Even the supposed end goal of the development rhetoric of many ‘developing’ nations like ours is to become ‘developed’, like Western nations. In a post-colonial world, words like ‘development’ and ‘modernisation’ are often interchangeable with white and western cultures and ways of being.
The term Afrofuturism first emerged in an analysis of African-American science fiction. In her article explaining the concept, Jamie Broadnax says, “Afrofuturism is the reimagining of a future filled with arts, science and technology seen through a black lens. What makes Afrofuturism significantly different from standard science fiction is that it’s steeped in ancient African traditions and black identity. A narrative that simply features a black character in a futuristic world is not enough. To be Afrofuturism, it must be rooted in and unapologetically celebrate the uniqueness and innovation of black culture”.
This sharp binary between supposedly ‘primitive’ African traditions and western modernity is ruptured in the movie. Wakanda houses both thatch-roofed huts and skyscrapers; hyper-loop trains speed past local markets selling handicrafts; traditional looking jewellery doubles as holographic communication devices; and the rural and the urban, the past and the future, are made one.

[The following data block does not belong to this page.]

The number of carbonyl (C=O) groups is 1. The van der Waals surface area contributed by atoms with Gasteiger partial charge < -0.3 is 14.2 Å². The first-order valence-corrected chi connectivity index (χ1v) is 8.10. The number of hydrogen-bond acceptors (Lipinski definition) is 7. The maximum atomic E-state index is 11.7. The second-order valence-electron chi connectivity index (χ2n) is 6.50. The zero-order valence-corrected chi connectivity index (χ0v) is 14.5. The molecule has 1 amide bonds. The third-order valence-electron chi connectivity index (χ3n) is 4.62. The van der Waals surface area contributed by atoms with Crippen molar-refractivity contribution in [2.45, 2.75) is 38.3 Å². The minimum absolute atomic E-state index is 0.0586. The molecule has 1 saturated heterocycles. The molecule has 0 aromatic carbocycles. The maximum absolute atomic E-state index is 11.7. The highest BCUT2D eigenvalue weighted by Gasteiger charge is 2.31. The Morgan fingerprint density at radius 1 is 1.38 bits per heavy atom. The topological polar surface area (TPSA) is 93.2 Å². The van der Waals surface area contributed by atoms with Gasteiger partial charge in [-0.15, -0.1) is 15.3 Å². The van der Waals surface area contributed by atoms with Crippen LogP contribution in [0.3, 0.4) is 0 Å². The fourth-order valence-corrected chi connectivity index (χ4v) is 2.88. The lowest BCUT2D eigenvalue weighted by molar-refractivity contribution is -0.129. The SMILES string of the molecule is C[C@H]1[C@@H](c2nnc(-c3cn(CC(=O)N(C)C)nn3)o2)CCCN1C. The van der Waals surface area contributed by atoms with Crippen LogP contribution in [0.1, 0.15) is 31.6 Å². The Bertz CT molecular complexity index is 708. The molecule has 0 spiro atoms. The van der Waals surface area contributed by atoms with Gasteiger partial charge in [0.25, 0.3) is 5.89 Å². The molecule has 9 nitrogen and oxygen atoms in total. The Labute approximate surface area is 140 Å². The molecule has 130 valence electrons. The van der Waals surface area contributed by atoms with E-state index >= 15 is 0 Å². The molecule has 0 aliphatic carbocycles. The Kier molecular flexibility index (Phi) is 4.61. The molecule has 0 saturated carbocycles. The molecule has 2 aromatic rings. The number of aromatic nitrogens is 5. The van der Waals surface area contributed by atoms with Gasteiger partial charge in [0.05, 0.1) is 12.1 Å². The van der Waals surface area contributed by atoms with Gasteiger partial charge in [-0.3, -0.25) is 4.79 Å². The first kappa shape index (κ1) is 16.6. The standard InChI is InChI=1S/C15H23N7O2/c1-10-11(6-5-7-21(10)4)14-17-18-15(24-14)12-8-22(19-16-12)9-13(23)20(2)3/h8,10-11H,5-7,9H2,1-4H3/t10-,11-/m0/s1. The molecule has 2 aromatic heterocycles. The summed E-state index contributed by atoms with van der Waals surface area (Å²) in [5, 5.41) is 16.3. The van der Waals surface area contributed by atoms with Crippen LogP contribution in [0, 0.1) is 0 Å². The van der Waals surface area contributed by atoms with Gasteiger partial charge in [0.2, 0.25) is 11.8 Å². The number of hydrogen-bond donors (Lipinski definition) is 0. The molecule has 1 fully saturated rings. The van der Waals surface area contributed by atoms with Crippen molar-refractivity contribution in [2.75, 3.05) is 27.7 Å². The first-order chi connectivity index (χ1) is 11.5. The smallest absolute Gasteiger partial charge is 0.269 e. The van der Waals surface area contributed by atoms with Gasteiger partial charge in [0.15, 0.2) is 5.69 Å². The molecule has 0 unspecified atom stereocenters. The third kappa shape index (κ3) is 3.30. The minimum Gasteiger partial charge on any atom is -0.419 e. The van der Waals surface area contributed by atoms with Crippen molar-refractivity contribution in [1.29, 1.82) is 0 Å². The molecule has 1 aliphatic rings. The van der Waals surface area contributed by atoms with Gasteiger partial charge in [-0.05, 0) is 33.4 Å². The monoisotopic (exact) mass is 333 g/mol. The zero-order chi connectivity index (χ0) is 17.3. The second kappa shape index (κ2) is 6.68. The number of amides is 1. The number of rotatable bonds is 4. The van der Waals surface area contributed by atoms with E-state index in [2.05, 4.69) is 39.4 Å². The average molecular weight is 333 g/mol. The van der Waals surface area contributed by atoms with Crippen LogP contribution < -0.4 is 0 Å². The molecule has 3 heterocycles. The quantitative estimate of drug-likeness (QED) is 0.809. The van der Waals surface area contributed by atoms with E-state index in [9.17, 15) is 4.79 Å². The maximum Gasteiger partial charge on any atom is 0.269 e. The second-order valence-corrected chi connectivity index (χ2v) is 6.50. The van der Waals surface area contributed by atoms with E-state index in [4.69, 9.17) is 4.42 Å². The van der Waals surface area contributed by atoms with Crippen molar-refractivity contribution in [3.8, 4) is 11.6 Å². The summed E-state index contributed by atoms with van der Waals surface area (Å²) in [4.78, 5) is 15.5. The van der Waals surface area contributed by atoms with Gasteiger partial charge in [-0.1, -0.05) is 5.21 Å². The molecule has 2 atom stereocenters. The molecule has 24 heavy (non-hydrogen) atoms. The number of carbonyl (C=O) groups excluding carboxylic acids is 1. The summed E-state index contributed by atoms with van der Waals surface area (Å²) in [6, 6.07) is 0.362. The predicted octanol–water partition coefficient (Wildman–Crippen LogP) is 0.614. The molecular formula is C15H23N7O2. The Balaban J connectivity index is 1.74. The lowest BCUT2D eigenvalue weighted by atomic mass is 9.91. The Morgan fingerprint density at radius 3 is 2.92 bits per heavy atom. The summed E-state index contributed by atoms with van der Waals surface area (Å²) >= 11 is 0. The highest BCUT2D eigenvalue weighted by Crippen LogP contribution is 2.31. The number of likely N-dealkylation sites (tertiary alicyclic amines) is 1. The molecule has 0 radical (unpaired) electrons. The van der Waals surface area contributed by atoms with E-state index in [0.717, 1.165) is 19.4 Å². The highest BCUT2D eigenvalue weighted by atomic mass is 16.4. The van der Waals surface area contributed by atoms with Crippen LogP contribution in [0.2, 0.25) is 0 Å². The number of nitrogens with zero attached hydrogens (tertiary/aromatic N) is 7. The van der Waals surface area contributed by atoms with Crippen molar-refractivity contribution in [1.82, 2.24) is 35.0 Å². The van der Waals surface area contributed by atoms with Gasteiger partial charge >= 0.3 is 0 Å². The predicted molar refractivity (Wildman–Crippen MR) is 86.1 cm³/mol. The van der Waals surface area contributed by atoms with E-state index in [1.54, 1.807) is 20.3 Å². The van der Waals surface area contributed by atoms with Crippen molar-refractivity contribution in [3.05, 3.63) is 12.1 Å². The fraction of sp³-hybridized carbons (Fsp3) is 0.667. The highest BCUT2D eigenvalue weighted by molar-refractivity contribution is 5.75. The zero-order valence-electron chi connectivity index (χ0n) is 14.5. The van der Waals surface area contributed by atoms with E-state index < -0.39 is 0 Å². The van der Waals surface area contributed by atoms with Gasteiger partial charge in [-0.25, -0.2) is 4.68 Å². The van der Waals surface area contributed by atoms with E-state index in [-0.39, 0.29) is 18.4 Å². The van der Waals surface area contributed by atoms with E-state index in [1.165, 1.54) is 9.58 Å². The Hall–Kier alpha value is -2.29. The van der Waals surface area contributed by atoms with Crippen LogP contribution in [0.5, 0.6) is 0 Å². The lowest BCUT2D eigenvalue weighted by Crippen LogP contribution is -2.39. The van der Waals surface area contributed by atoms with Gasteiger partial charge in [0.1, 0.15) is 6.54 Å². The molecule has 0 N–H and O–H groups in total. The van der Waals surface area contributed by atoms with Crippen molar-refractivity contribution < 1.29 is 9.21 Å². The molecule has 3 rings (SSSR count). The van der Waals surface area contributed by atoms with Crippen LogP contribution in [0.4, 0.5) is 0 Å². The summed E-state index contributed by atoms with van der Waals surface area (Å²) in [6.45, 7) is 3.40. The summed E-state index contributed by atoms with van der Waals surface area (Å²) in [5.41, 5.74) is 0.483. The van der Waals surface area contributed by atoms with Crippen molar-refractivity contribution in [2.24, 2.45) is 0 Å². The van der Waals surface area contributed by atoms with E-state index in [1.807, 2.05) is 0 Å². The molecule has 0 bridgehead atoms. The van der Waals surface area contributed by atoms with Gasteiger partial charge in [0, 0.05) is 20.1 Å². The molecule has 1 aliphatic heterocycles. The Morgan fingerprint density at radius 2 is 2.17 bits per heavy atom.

In fact, the movie’s costumes have been inspired by real tribes across Africa and are thus a celebration and homage to them. To take these very traditional markers of culture like dress and artefacts that have been characterised as a mark of primitiveness and cultural backwardness and to exhibit them with grace and grandeur for a global audience is a reclamation of how blackness is perceived.
Although the Wakandan throne is passed on from father to son, there is no shortage of women holding powerful positions in the movie. As movie reviewer Danielle Redford mentions, the conscious casting of black actresses in an industry which largely prefers lighter skin is also a win for intersectionality.
It’s arguable that the powerful and regal screen presence of the women in the film outshines the king. When T’Challa visits his father in the afterlife, T’Chaka tells him to surround himself with the people he trusts in order to be a good king. It is telling that later in the movie, those who remain loyal to him are all women. In fact, women save the day in Black Panther by saving T’Challa.